Interesting one - zn doesn't work because there is no null - there's no data at all.I would suspect you could get to it via a join with a list of all product categories or custom SQL. I couldn't find a solution. There's also a chance that domain padding may work - Jonathan Drummey - any ideas?
This was fun, thanks for pinging me, Alex!
Attached are a couple of solutions that are entirely created within Tableau, using table calculation and features of Tableau's order of operations. I'm using the Superstore Sales as a data source with Customers and Sub-Category being the dimensions of interest. A caveat here: the solutions use undocumented features of table calculations so the functionality could change in future releases, this is one of those cases where table calculations can do the job and doing padding via Custom SQL or a custom query might be more useful.
Both solutions use table calculation domain completion. That's what Tableau does when you put discrete (blue) pills on Rows and Columns to lay out a crosstab or small multiples view, based on the combination of values Tableau has to create panes for visual layout. You can see this in the "domain completion layout" worksheet where there are blank spaces for combinations like Aaron Bergman/Appliances.
Those empty spaces have no data, so calcs like ZN(SUM([Sales])) that are performed within the database aren't going to return anything (even Null). The first table calculation to get around this is LOOKUP(), which returns Null if there is no data. So a calculation of ISNULL(LOOKUP(SUM([Sales]),0)) returns True wherever there is no data for a given Customer/Sub-Category combination, you can see that in the "no sales test" worksheet - compare that to the "domain completion layout" worksheet. (The default Compute Using settings work fine for this calc.)
However, we can't just filter for that calc, see the "no sales test filter fail". It's returning every customer who had no sales for any Sub-Category, and we need to choose a specific Sub-Category. So the question comes up, why not just filter for Sub-Category as well? That doesn't work either, as seen in the "no sales test filter fail2". The reason why is the order of operations - the filter is performed in the query to the database, before Tableau has done the table calculation domain completion, so there are no rows being returned for the customers who have no sales that we're interested in.
For those folks who know a bit about Tableau's order of operations, the natural next step is to use a table calculation filter, like LOOKUP(MIN([Sub-Category]),0). Table calculation filters are performed after Tableau does the domain completion and other table calculations are computed. However, this doesn't work either, as seen in the "lookup sub-category filter" worksheet. The reason is again Tableau's order of operations, the inner part of the LOOKUP is the MIN([Sub-Category]) aggregation, which is performed in the query to the database and therefore before domain completion has occurred.
What we want to do is filter for the panes that have no data, but since they have no data we can't "see" in an aggregated field the dimensional values of those panes (Customer or Sub-Category). This is where we do a little table calculation wizardry. The "Sub-Category Filter" table calculation PREVIOUS_VALUE(WINDOW_MIN(MIN([Sub-Category]), 0, IIF(FIRST()==0,LAST(),0))) (remove the ,0, IIF FIRST()==LAST(),0 optimization in version 8) with a Compute Using of Customer (so it partitions on Sub-Category) will return the value of Sub-Category to every pane in the data. You can see this in the "padding sub-category value" worksheet.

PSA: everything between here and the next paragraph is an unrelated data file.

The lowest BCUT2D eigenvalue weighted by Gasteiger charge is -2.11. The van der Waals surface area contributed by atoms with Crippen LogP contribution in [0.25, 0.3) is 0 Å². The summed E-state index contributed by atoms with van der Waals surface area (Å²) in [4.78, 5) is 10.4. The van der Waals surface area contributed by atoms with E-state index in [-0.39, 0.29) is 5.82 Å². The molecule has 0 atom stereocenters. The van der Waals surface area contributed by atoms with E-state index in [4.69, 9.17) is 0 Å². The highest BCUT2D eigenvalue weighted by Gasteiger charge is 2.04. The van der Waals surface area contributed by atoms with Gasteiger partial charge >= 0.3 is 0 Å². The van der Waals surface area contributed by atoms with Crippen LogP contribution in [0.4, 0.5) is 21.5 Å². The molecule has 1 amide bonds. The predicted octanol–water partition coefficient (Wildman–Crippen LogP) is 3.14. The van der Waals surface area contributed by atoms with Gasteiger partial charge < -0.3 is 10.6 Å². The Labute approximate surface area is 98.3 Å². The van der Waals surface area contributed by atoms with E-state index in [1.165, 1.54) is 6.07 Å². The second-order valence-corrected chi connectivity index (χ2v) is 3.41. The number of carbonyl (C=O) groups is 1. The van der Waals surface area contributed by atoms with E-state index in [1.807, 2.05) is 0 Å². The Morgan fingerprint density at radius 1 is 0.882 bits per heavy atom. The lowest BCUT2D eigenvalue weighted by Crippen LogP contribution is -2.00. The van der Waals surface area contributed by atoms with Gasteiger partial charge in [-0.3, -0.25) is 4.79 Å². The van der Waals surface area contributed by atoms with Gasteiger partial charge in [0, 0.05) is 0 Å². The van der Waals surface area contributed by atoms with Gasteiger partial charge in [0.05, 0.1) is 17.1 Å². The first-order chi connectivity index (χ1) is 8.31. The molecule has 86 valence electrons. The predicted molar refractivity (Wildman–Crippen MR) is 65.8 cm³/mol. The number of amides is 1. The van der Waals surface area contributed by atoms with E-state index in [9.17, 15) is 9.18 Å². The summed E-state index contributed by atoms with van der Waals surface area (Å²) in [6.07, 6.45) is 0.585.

*** One possible issue is that if the Sub-Category doesn't exist at all for any customer in the data returned from the query that Tableau issues to the data source, then it won't exist here. For example, if you have "Artificial Christmas Trees" as a Sub-Category and you've set up the datasource to only show May and June data when nobody has bought any Christmas trees, Tableau can't pad them. In that case, you'd be better off doing the padding via a custom query.
Now we can put all this together. In "option 1: domain completion" the two table calcs are used as filters. This is totally dependent on Customer being on either Rows or Columns and Sub-Category being on the other Shelf to trigger domain completion. If either pill is moved to another Shelf, the domain completion won't happen.
In "option 2: at the level" I've added another table calculation, INDEX(), that has an Advanced Compute Using of Sub-Category, Customer with At the Level set to Sub-Category. Then Sub-Category can be put on the Level of Detail Shelf. This takes advantage of an undocumented feature of Tableau where domain completion is triggered by having a table calc with At the Level set to a Dimension pill that is on the Marks Card.
If other Dimensions are added to the view (for example if you want to add address information for each Customer), they will automatically be added to the partitioning and can change the results of the Sub-Category Filter calc. There are a couple of workarounds for this, the first is changing the Compute Using of the calc so that it continues to return desired results, given the possibilities I can't specify in advance what that would have to be. The other is to aggregate the additional dimensions (i.e. turning them into Measures) using MIN(), MAX(), or ATTR(). In a view like this where the level of detail is the Customer, it might be possible to use the latter workaround to get at things like address info.
Let me know if this works for you!
Hi Jonathan, this is really nice solution to track customers without sales.Thank you for sharing that with us.
Let me ask you a question, how can I count for a specific sales man? how many client didn't bought Bookcases this month or any month in the past.?